The Obama administration auctioned off oil and gas leases in the western Gulf of Mexico Wednesday for the first time since theBP oil spillwreaked havoc on the Gulf coast of Louisiana in 2010.
The sale, held by the Bureau of Ocean Energy Management in a conference room in the Louisiana Superdome, attracted 241 bids from 20 companies for 161 tracts off the Texas coast.
The auction raised a total of more than $712 million, officials said, with one bid for a single lot coming in from ConocoPhillips at more than $103 million.
Officials in Louisiana said the sale of oil and gas leases represents the second-largest revenue stream for the federal government, behind the federal income tax.
"The Gulf is back in business," said U.S. Secretary of the Interior Ken Salazar in an interview with CNBC.
Among the bidders for the tracts was BP itself.
"All companies are going to have an opportunity to come and to bid on the Gulf of Mexico oil and gas development," Salazar said. "For us, the oil and gas is part of President Obama's energy portfolio. We believe strongly in renewable energy, but we also recognize that oil and gas will help power our economy forward."
There was a celebratory mood at the Superdome, where hundreds of oil and gas executives gathered to watch the bids unsealed and read in public for the first time. After making remarks and reading the first bids, Secretary Salazar headed to midfield at the stadium to playfully toss a football with members of his entourage.
"We're excited to get back to work in the Gulf," said Andy Radford, a senior policy adviser with the trade group American Petroleum Institute. "There's quite a bit of pent-up demand for leases in this area. It's been over two years since we've had a lease sale in this area."
Environmental groups were not happy with the decision to reopen the lease process.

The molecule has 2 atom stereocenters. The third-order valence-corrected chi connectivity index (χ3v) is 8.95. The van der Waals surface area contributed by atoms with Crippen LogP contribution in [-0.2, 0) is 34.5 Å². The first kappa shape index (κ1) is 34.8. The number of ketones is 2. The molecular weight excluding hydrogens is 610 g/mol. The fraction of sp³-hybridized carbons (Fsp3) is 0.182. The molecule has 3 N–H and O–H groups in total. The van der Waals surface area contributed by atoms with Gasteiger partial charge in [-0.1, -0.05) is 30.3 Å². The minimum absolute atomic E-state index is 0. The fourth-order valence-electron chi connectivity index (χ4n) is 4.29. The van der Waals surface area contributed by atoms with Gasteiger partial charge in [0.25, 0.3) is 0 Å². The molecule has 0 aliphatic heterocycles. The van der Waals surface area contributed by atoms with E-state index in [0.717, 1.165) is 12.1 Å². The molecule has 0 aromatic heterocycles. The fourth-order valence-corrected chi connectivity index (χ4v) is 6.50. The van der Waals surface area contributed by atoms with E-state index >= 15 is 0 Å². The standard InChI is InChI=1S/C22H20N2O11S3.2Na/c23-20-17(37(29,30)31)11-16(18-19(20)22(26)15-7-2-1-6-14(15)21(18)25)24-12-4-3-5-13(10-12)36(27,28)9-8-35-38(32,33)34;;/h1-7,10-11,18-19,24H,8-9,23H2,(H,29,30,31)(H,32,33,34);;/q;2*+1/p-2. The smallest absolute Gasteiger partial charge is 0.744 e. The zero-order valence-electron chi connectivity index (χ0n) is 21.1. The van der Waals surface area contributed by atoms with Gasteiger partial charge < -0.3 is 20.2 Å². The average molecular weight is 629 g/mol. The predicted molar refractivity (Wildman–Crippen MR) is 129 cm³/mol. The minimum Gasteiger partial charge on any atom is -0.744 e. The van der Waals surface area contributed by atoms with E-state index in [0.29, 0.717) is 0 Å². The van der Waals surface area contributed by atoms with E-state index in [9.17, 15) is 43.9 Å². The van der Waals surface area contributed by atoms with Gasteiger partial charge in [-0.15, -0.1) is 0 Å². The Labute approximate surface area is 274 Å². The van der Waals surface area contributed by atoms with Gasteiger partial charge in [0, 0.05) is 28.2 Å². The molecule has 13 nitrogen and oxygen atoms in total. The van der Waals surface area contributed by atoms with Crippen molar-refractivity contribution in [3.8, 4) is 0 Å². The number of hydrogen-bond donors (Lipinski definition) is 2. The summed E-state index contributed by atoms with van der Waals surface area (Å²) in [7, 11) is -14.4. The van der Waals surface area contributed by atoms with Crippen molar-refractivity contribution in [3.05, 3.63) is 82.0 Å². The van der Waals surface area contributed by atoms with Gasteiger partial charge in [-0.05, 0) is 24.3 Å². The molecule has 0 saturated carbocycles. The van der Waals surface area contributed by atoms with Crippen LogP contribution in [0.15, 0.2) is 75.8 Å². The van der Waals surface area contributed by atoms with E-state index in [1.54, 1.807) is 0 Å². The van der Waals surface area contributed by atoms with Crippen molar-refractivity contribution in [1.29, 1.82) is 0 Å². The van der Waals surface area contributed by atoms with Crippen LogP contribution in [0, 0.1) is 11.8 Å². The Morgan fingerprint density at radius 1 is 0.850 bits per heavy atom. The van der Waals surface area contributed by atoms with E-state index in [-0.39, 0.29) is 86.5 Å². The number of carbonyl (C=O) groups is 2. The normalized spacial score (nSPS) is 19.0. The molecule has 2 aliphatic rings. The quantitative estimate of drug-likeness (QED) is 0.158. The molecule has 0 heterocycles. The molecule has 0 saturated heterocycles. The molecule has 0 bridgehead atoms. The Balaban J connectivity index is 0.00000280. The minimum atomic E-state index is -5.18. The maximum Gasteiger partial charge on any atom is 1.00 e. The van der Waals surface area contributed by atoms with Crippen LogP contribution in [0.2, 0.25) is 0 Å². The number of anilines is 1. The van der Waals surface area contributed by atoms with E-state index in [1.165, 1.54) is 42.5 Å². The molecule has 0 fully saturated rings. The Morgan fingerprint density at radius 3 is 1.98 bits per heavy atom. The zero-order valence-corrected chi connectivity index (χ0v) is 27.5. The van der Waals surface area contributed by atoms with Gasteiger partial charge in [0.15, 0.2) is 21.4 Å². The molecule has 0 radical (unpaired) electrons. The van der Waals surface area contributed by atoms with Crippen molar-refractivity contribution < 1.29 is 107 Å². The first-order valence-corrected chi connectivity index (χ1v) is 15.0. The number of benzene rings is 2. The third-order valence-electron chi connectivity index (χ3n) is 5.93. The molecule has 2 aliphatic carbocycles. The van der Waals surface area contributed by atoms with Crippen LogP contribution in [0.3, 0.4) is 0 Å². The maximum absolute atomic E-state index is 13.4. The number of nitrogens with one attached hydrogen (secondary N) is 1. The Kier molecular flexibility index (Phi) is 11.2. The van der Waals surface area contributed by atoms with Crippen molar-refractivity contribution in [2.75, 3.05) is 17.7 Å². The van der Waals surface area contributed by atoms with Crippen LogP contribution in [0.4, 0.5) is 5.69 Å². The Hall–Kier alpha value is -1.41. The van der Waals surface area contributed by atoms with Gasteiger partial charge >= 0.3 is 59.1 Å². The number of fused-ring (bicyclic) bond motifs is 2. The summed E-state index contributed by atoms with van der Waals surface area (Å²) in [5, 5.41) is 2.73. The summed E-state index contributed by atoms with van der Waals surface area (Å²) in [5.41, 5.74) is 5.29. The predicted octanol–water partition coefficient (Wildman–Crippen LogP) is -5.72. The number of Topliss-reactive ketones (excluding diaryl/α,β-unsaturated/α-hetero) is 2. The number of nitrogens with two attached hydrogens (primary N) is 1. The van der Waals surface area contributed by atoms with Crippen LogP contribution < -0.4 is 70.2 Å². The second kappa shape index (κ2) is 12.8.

"Local communities rely on clean waters for important fishing jobs and tourism. They don't need another massive oil spill," said EarthJustice's David Guest in a statement. "Allowing more deep-water drilling before safeguards are in place is repeating the same mistake that brought us the biggest environmental disaster in history."
A coalition of environmental groups filed a lawsuit Tuesday to block the sale, but government officials said they were pressing ahead Wednesday as planned. The government said the sale of oil and gas leases could lead to production of between 222 million to 423 million barrels of oil and 1.49 trillion to 2.65 trillion cubic feet of natural gas over the life of the leases.
For President Obama, the sale offers an opportunity to head into an election year with a rebuttal to GOP criticism that he's held up domestic oil and gas production and put the U.S. increasingly at the mercy of foreign sources of fuel. "Drill, baby, drill" became a popular Republican chant on the campaign train in 2008 and will likely be an issue again in the 2012 campaign.
The White House hailed Wednesday's sale as a major milestone in the Gulf Coast recovery. "This is the latest step by the Administration to meet a series of directives announced by President Obama in May 2011, which included additional lease sales, certain offshore lease extensions, and steps to streamline permitting, all towards the President's goal of expanding safe and responsible domestic oil and gas production," the White House said in a statement.